Jain Dharma

Jain Dharma

Jainism is also known as Jain Dharm, Jin Dharm, Jinmrga, Jinsan, Jinvachan, and Jinvni, and Nirgranth Dharm, Nirgranthsan, Vitargamrg, Anekntadaran, and Arhat Dharm are other names for the same thing. Similar to Sanatan Dharm, Bauddh Dharm, Sikh Dharm, and Bonpa Dharm, it is an Arya dharm. This indicates that it is a religion founded on the Moksha Doctrine. It claims to be an Astika darshan, like the Sanatan and Bauddh dharmas.

There are two fundamental tenets of Jainism. These are:

The term “jiva tattva” refers to living things.
The ajiva tattva—which means “non-living objects”—comes into contact with these two principles, generating certain energies that result in birth and various experiences of life and death. Jainism has a five-point code of ethics. It goes like this:

  1. Ahiñsā – non-violence
  2. Satya – truth
  3. Asteya – non-stealing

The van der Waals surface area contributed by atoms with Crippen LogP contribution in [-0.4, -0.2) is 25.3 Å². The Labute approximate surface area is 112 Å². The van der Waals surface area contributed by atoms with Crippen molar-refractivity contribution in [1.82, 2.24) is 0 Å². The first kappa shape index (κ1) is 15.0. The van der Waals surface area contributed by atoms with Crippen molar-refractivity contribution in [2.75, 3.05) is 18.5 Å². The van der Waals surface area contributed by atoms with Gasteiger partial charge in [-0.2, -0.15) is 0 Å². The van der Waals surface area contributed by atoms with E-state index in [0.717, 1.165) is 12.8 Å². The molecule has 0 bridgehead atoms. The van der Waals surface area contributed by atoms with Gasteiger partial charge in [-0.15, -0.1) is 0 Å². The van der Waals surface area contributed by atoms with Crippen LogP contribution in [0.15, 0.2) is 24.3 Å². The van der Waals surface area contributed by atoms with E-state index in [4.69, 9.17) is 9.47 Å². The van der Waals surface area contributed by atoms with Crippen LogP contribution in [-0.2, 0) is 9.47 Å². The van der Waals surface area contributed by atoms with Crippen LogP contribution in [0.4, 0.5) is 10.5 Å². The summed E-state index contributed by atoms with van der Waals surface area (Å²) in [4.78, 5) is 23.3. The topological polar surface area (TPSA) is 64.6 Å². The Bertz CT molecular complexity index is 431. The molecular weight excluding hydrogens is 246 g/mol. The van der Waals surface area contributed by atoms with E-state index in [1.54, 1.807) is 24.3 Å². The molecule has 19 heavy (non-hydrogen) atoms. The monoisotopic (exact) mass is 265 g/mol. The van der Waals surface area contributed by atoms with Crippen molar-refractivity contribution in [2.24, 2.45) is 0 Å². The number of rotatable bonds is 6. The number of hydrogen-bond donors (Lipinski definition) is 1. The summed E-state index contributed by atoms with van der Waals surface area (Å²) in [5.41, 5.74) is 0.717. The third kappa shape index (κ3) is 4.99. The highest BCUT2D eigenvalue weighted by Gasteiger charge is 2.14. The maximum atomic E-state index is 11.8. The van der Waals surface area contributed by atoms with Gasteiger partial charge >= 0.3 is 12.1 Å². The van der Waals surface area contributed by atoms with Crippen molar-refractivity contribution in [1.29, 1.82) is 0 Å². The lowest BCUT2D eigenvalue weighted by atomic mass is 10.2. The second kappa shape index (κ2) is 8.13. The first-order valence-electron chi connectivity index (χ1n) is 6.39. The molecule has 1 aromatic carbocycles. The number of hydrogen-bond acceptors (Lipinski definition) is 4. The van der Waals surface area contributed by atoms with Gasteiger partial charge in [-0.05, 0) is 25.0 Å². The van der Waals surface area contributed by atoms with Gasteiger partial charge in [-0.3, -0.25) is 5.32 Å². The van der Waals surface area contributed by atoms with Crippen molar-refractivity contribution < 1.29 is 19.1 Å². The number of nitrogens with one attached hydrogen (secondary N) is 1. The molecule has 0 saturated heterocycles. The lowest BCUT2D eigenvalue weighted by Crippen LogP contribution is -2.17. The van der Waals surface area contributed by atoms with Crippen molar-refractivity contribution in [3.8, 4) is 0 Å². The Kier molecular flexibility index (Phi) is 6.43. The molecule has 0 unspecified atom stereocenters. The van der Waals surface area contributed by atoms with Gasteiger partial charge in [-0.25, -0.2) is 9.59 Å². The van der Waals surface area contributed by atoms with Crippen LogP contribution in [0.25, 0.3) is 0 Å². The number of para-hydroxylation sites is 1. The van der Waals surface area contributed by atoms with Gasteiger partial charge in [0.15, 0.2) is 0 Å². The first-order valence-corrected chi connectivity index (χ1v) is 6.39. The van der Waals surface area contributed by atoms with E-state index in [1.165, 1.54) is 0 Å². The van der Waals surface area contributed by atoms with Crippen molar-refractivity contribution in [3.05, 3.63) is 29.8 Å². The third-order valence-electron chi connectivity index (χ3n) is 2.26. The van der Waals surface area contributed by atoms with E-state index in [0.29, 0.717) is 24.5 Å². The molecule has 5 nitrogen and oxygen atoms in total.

4. Brahmacharya – celibacy
  5. Aparigraha – non-acceptance of gifts

Jains consider themselves to be Hindus, and it was actually Dayanand Saraswati who had pushed for government legislation to recognize them as distinct from the Hindu community.

“The fact that Jains, Buddhists, and Sikhs look back to Hinduism as their common mother” is the source of the kinship between the Indian religions. S. Vernon McCasland Pan-Hindu monarchs were open to accepting and supporting members of any other sect, despite their own devotion to a particular sect. The Jain king of Kalinga, King Kharvela, was referred to as a “sarva pasanda pujaka” and “sarva devayatana samskarana.” Additionally, line 17th of his Hatigumpha inscription reveals that he repaired each deity’s temple.

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